Much much love ....Barb. your Miss Prism

 Cast picture from The Importance of Being Earnest, June, 2016, Tannery Pond Community Center, North Creek, NY. L to R: Barbara Westbrook as Miss Prism, Anne Vaccaro as Miss Cecily Cardew, Robin Jay as Lady Bracknell, Hannah Jay as Honorable Gwendolyn Fairfax, Karen Munoz as technical supporter extraordinaire; Mike Corey as butler's assistanc, Dennis Wilson as Reverend/Doctor Frederick Chasuble, Dan Studnicky as Algernon Moncrief, Dave Myers as Lane, Andy Studdiford as Merriman, Ben Hinckley as Jack Worthing. 

Cast picture from The Importance of Being Earnest, June, 2016, Tannery Pond Community Center, North Creek, NY. L to R: Barbara Westbrook as Miss Prism, Anne Vaccaro as Miss Cecily Cardew, Robin Jay as Lady Bracknell, Hannah Jay as Honorable Gwendolyn Fairfax, Karen Munoz as technical supporter extraordinaire; Mike Corey as butler's assistanc, Dennis Wilson as Reverend/Doctor Frederick Chasuble, Dan Studnicky as Algernon Moncrief, Dave Myers as Lane, Andy Studdiford as Merriman, Ben Hinckley as Jack Worthing. 

From Robin Jay, North Creek, NY

I knew Anne through theater in the Adirondack Mts of NY. I did costumes with her for several productions, and was fortunate to act with her as well. Anne's vision and attention to detail in costumes was unmatched by anyone I've ever worked with. When Anne directed Dracula with Our Town Theatre Group OTTG) she had a particular vision of Dracula's clothing - he had to wear a Hessian type uniform of a certain shade of purple. It took me weeks to get the coat the correct color and length, but it felt so good to finally get there and she was so appreciative! It was amazing to watch Anne take pieces of this and that clothing, put them together, add a belt and perhaps some shoulder pads and come up with the perfect costume; she was such an inspiration to me! The year after Dracula Anne directed a staged reading of The Importance of Being Earnest for OTTG. She took that script and some raw talent, including myself, and turned it into a very successful staged play with full costumes and set. As a director Anne believed that everyone had talent, and she patiently and kindly guided us to do our best. The end result of whatever project she was working on was an exceptionally good production, often with an added piece at the beginning to set up the story. Last summer, in July 2017, Anne directed her last play for the Art Center in Blue Mt. Lake. It was a production of Shakespeare's Merry Wives of Windsor and again Anne took a group of mostly amateur actors and created a wonderful performance in the spirit of Shakespeare that toured throughout the Adirondack Park for 8 performances. I remember at one moment backstage Anne and Dave just looked at each other and had a smooch and laughed because they were having so much fun together and loved our little show. I feel so honored to have known Anne and having had the chance to act with and learn from her. When she passed away I felt that a bright light had gone and I wish we had more time to work together. I think of Anne and David often; they had a special love that was obvious to everyone around. Anne saw talent in everyone...I will always remember that about her. Rest in Peace Dear Anne, I will remember you with love.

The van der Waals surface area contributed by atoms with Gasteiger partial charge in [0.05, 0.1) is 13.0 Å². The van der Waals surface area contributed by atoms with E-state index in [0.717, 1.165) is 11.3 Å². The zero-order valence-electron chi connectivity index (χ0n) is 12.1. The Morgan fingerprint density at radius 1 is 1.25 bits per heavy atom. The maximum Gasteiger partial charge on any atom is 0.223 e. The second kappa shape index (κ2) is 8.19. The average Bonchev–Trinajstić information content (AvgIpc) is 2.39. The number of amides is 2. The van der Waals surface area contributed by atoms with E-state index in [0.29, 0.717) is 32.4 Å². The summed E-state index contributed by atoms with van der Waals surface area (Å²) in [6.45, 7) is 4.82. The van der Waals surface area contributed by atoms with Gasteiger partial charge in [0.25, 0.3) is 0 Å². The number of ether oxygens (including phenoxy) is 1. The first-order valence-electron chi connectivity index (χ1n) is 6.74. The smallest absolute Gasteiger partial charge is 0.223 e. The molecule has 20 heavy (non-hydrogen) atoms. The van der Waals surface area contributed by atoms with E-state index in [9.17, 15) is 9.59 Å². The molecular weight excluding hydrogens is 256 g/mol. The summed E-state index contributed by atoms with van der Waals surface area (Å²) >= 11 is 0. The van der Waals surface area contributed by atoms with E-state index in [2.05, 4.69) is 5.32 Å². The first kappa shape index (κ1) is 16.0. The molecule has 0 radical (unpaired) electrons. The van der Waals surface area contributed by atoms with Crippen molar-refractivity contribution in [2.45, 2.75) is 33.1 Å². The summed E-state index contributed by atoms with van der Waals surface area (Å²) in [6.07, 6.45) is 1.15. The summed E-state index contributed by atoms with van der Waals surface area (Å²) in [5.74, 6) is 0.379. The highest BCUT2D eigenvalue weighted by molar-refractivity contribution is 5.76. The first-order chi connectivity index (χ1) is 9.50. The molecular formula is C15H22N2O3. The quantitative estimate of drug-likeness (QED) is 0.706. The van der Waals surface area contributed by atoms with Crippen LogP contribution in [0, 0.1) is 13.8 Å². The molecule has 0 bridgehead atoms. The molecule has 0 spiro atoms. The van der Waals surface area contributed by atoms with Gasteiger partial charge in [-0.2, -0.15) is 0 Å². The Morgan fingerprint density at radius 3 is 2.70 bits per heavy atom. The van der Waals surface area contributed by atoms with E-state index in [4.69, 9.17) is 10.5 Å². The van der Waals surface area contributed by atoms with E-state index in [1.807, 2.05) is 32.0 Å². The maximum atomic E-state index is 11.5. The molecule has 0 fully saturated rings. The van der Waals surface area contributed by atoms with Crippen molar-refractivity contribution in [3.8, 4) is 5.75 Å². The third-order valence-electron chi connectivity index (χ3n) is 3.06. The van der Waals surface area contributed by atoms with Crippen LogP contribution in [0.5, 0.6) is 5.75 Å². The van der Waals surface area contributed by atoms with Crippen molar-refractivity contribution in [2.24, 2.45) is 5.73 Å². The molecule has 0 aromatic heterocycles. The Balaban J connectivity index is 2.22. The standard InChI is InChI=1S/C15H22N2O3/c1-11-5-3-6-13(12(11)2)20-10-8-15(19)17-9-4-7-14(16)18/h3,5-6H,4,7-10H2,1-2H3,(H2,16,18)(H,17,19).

Dracula, Our Town Theater Group, Tannery Pond Community Center, October 2014. Pictures above, L to R: Anne and Jayson Grigsby/Professor von Helsing; Count Dracula/Dennis Wilson frightens the director; Count Dracula befriends the director; cast photo. Second row: Anne and Dracula performer Molly Smith, who was in the play's prequel. 

From Aunt Anne

I’ve thought long and hard about my “Anne” story. Cannot think of a special story, but all my memories through the years are memorable and priceless, no matter if she and Dave were visiting me, or I was visiting them. She was so very very thoughtful. They brought me Christmas decorations, and they were there for me so many times over the years. We went to the Toledo Art Museum, and I drove to Piqua twice to experience how she beautifully directed Shakespeare’s plays. Anne loved my little dog, but that is another story. I never knew her to be mean spirited, only kind and sweet. Thank you, Dave for the opportunity to get to know and love Anne.

 Two cuties, April 2015

Two cuties, April 2015

 Anne with Logan, April 2015

Anne with Logan, April 2015

From Pat Penn

Thinking of Anne as her birthday approaches and remembering how generously she celebrated others' special events. I especially remember a birthday cake she made for me many years ago: it was easily the most stunning cake I've ever seen. Knowing how I love gardening, she built, from icing, a lily growing tall out of a pot, various garden implements such as a trowel and watering can, and made a border of flowers circling the cake. It was so beautiful and such a loving gift of her time and skills. If only I could thank her again for all her loving kindnesses.

 

 Anne Vaccaro baked this cake for one of Pat's birthdays circa 1991. 

Anne Vaccaro baked this cake for one of Pat's birthdays circa 1991.